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Fizz goes out of the Champagne market? - Off in the distance
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The Bellinghman
Date: 2010-03-16 11:36
Subject: Fizz goes out of the Champagne market?
Security: Public
UK consumers drank the same amount of the drink as the US, Germany and Belgium combined, the figures showed. (BBC)

Well, yes. I'm not quite sure why they chose Belgium in that grouping, but if the UK drinks much more Champagne than the US does, that's probably because you can get home grown fizzy stuff in the US (that sometimes calls itself champagne, too), so why import the real stuff? And Germany also has some rather nice froth. If a country wishes to drink fizz, and doesn't grow any appreciable amount, then it'll have to import it. And it's going to import it from nearby countries by preference. Which, for the UK, means France. And by the time you've got to drinking French fizz, you will probably be close to getting Champagne itself.

Belgium, yes, they will have to import, too. But they're a sixth of the British population, so it's to be expected they import less. I wonder how the per-capita figures compare.
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Sarcasticia Nitpickerson
User: tisiphone
Date: 2010-03-16 11:43 (UTC)
Subject: (no subject)
There's a huge cost difference in proper Champagne between the US and the UK, I think. I admit to having only glancing knowledge of mid-range Champagne pricing, but I'm reasonably sure a £20 bottle there will run you $50 here. We also just don't have the selection of mid-range fizz here.
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The Bellinghman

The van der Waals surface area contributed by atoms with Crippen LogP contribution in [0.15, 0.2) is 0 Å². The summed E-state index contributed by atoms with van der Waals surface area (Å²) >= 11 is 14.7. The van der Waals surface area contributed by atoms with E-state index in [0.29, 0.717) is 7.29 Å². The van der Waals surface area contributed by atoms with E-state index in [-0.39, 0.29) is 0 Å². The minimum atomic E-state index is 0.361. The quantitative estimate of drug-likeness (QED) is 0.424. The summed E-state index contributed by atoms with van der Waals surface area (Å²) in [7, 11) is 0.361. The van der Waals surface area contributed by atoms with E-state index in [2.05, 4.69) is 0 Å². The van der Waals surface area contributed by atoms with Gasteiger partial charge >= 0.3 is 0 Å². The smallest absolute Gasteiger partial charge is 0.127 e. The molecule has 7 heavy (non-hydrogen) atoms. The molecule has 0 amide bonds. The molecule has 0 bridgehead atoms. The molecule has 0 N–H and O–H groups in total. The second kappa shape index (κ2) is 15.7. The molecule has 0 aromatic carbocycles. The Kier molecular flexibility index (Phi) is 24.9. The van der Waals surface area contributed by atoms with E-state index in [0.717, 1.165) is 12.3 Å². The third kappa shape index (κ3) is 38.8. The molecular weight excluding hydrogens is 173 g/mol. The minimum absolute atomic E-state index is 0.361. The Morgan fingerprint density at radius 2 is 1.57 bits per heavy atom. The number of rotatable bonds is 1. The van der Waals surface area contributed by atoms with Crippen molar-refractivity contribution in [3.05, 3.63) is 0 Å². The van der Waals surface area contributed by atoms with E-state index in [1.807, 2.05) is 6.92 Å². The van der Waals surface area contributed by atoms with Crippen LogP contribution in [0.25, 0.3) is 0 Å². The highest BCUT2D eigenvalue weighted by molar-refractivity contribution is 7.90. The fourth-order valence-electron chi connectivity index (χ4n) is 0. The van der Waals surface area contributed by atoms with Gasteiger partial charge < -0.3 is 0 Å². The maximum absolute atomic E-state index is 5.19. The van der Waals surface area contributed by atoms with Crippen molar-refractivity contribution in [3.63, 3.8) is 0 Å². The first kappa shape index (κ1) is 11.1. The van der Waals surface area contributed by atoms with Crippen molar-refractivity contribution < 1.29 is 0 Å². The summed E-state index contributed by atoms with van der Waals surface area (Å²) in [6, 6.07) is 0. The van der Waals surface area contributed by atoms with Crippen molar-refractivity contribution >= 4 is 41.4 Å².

User: bellinghman
Date: 2010-03-16 11:55 (UTC)
Subject: (no subject)
Shipping heavy glass bottles across the Atlantic will never be cheap, compared to internal distribution, and that's part of the difference. In addition, the cheaper Champagnes will probably end up in the UK - why ship them all the way to the US if you can sell them locally? You'll probably only want to send the premium stuff that far.

(Oz, though - well, everything's a long way.)

And yes, the mid-range fizz market here is partially Champagne's territory, even though there are often better wines for the same price.
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User: silly_swordsman
Date: 2010-03-16 11:47 (UTC)
Subject: (no subject)
There's planty of German and Italian fizz at Tesco, and non-Champagne French fizz, too. But I guess they're singling Champagne out because of the brand cachet.

In the US, I think they're actually allowed to call their Californian fizz Champagne, after they sold wine stock back to France in the early 20th century.
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The Bellinghman
User: bellinghman
Date: 2010-03-16 12:01 (UTC)